10th Grade

In tenth grade, students are transitioning to even more independence in their academic lives. They continue to develop their formal skills within the context of meaningful content. They begin to take ownership of their learning by actually doing the work of a discipline instead of just learning about it. Their classroom experience shifts from teacher-driven to student-led inquiry.

Tenth graders also begin to take on leadership roles within the school community through a variety of activities, such as student government, minimester, X- blocks, and athletic teams. As our long time tenth grade dean likes to remind us, sophomore means “wise fool.” Part of the work of the students and their teachers is to balance the independence and competence the students gained in ninth grade with all that remains for them to achieve in tenth grade and beyond.

The tenth grade year begins with a three day trip to New England, which includes visits to Mystic Seaport and the Boots Mill Museum in Lowell, a walk along the Battlefield Trail to the Old North Bridge, and some quiet contemplation at Walden Pond. The trip is an introduction to many of the historical themes students will explore in tenth grade, as well as an interdisciplinary experience that combines art, literature, and science. In addition, the New England trip continues the community building that started with the ninth grade orientation trip.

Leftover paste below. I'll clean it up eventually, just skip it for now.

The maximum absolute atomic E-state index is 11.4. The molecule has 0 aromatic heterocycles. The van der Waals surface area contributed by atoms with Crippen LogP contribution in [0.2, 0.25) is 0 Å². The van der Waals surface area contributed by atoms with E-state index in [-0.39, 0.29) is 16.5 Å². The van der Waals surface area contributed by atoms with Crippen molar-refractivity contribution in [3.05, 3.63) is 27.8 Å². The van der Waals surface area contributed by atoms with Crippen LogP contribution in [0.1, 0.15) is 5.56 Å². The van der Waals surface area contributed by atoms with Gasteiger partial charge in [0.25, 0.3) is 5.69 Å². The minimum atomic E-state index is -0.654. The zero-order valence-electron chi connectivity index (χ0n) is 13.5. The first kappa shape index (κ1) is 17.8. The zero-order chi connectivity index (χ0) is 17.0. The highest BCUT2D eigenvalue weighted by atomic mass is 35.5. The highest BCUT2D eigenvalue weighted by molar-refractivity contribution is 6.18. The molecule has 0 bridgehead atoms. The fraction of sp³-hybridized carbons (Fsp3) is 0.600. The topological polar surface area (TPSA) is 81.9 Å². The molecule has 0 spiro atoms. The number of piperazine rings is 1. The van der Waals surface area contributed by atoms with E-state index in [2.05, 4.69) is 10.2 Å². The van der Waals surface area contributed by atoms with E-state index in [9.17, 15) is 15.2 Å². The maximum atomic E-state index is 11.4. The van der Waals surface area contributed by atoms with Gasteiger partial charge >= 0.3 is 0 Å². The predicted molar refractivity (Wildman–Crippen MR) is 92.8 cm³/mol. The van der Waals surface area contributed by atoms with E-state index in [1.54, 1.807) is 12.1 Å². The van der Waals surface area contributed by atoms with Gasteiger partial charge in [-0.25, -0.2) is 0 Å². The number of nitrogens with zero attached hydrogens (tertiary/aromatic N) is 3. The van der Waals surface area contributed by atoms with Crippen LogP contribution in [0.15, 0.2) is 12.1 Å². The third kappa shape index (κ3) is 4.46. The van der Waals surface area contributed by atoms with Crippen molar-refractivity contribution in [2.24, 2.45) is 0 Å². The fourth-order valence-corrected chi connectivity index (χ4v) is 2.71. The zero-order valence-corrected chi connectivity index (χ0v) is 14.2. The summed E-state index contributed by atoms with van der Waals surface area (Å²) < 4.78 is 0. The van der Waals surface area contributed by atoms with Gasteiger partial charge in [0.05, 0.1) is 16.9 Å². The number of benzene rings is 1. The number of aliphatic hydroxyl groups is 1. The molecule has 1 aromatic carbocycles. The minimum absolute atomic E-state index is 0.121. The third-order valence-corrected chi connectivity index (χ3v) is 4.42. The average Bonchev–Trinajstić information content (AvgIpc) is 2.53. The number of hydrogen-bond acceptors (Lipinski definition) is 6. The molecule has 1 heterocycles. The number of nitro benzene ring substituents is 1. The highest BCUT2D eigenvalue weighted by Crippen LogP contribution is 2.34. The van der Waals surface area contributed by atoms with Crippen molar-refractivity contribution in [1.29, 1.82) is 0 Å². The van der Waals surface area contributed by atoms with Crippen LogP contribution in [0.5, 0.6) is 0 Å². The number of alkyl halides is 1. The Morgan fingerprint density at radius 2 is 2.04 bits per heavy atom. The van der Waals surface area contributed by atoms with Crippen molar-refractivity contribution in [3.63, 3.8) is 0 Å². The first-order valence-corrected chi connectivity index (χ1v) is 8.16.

Over the course of the tenth grade year, there is an increase in the complexity of students’ work and analysis. For example, successive assignments in English classes require students to marshal critical thinking by analyzing one text, then moving on to compare two texts together, and then finally looking outside of the texts to incorporate the world around them. In math classes, tenth graders work on improving their ability to collaborate through problem-based learning; students discuss and compare their own ideas and solutions with each other in class.

Another example is the tenth grade studio art program, which aims to develop the two halves of a young artist: the ability to build upon a skill set that provides them with a means of expression, and the ability to weave conceptual content into their work. By moving away from solely focusing on formal skills, an artistic voice is allowed to emerge.

Citizenship and critical thinking are especially important in tenth grade. In each of their academic courses, students work on developing a cohesive argument using evidence and analysis. As they start their own X-block classes, plan minimester courses, lead sports teams, and take on other roles of leadership and citizenship, tenth graders start to take ownership in developing the culture and academic life of LREI.
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